Featured photo credit: Gerd Altmann via pixabay.com

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                      Last Updated on November 11, 2019

                      How to Improve Memory and Boost Your Brainpower

                      How to Improve Memory and Boost Your Brainpower

                      Have you ever noticed that some people are able to effortlessly remember even the most mundane details and quickly comprehend new things? Well, you can too!

                      To unlock the full potential of your brain, you need to keep it active and acute. Wasting time on your couch watching mindless television shows or scrolling through facebook is not going to help.

                      Besides getting out flashcards, what can you do to help remember things better and learn new things more quickly? Check out these 10 effective ways on how to improve memory:

                      1. Exercise and Get Your Body Moving

                      Exercising doesn’t just exercise the body, it also helps to exercise your brain. Obesity and the myriad of diseases that eventually set in as a result of being overweight can cause serious harm to the brain.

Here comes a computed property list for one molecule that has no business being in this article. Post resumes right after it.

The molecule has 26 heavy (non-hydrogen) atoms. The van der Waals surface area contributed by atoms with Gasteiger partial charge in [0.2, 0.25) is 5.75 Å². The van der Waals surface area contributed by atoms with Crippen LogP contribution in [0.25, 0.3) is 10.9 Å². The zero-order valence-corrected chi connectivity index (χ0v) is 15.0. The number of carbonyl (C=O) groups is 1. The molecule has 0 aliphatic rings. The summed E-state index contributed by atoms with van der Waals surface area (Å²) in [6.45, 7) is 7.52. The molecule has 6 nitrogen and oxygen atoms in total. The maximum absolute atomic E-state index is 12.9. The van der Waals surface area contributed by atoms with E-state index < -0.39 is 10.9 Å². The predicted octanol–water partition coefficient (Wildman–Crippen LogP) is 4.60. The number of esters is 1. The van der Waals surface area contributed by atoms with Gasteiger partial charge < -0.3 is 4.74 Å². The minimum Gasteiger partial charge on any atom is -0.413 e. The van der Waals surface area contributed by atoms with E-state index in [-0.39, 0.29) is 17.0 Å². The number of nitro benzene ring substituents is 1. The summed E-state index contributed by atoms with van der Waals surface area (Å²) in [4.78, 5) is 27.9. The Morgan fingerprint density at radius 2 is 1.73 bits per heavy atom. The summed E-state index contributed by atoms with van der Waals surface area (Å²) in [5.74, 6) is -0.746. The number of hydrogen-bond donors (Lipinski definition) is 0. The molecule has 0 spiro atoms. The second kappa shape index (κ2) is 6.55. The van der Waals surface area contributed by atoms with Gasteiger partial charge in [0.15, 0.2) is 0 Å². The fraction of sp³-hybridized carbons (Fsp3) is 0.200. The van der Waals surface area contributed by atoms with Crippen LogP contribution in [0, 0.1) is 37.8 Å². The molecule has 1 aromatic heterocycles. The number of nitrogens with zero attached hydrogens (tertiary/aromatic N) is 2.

Furthermore, without regular exercise, plaque starts to build up in your arteries, and your blood vessels begin to lose the ability to effectively pump blood. Plaque buildup leads to heart attacks and it also reduces the amount of oxygen and nutrients that your blood carries to your brain. When the nutrients don’t make it there, the brain’s ability to function is compromised.

                      To prevent this from happening, make sure you get moving every day. Even if it’s just a brisk walk, it’ll help you maintain and increase your mental acuity. Brisk walking, swimming and dancing are all excellent activities. Take a look at these 5 Ways to Find Time for Exercise.

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                      2. Eliminate Stressors and Seek Help If You’re Depressed